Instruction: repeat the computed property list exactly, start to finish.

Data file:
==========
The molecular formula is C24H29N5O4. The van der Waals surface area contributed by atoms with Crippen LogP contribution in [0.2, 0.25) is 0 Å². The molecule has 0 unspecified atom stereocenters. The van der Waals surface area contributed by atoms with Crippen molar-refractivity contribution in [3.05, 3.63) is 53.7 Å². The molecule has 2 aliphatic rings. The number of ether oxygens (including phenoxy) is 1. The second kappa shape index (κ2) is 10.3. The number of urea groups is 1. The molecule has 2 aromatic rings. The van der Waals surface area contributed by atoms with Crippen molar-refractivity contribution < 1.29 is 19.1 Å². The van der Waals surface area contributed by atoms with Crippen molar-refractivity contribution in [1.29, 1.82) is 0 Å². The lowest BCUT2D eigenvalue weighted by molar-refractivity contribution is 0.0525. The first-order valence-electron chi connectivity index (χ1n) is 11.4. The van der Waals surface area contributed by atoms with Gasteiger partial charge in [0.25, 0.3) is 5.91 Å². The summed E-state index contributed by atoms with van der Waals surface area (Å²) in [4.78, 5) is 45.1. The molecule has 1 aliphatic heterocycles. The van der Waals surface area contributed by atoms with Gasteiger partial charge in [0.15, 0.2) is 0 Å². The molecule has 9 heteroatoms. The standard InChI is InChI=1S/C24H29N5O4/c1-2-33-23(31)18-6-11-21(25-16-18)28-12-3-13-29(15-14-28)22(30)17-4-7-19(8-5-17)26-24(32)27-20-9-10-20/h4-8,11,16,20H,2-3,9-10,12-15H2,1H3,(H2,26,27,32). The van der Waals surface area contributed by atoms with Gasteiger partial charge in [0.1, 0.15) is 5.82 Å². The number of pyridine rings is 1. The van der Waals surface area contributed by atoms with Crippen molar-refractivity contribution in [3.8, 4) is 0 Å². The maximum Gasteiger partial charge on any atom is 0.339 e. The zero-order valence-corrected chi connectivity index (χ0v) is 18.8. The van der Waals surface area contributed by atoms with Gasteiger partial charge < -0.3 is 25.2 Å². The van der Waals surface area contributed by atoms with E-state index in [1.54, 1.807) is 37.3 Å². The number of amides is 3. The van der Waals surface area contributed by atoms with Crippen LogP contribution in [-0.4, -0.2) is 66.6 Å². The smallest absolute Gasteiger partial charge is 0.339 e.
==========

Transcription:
The molecular formula is C24H29N5O4. The van der Waals surface area contributed by atoms with Crippen LogP contribution in [0.2, 0.25) is 0 Å². The molecule has 0 unspecified atom stereocenters. The van der Waals surface area contributed by atoms with Crippen molar-refractivity contribution in [3.05, 3.63) is 53.7 Å². The molecule has 2 aliphatic rings. The number of ether oxygens (including phenoxy) is 1. The second kappa shape index (κ2) is 10.3. The number of urea groups is 1. The molecule has 2 aromatic rings. The van der Waals surface area contributed by atoms with Crippen molar-refractivity contribution < 1.29 is 19.1 Å². The van der Waals surface area contributed by atoms with Crippen molar-refractivity contribution in [1.29, 1.82) is 0 Å². The lowest BCUT2D eigenvalue weighted by molar-refractivity contribution is 0.0525. The first-order valence-electron chi connectivity index (χ1n) is 11.4. The van der Waals surface area contributed by atoms with Gasteiger partial charge in [0.25, 0.3) is 5.91 Å². The summed E-state index contributed by atoms with van der Waals surface area (Å²) in [4.78, 5) is 45.1. The molecule has 1 aliphatic heterocycles. The van der Waals surface area contributed by atoms with Gasteiger partial charge in [0.15, 0.2) is 0 Å². The molecule has 9 heteroatoms. The standard InChI is InChI=1S/C24H29N5O4/c1-2-33-23(31)18-6-11-21(25-16-18)28-12-3-13-29(15-14-28)22(30)17-4-7-19(8-5-17)26-24(32)27-20-9-10-20/h4-8,11,16,20H,2-3,9-10,12-15H2,1H3,(H2,26,27,32). The van der Waals surface area contributed by atoms with Gasteiger partial charge in [0.1, 0.15) is 5.82 Å². The number of pyridine rings is 1. The van der Waals surface area contributed by atoms with Crippen molar-refractivity contribution in [3.8, 4) is 0 Å². The maximum Gasteiger partial charge on any atom is 0.339 e. The zero-order valence-corrected chi connectivity index (χ0v) is 18.8. The van der Waals surface area contributed by atoms with Gasteiger partial charge < -0.3 is 25.2 Å². The van der Waals surface area contributed by atoms with E-state index in [1.54, 1.807) is 37.3 Å². The number of amides is 3. The van der Waals surface area contributed by atoms with Crippen LogP contribution in [-0.4, -0.2) is 66.6 Å². The smallest absolute Gasteiger partial charge is 0.339 e.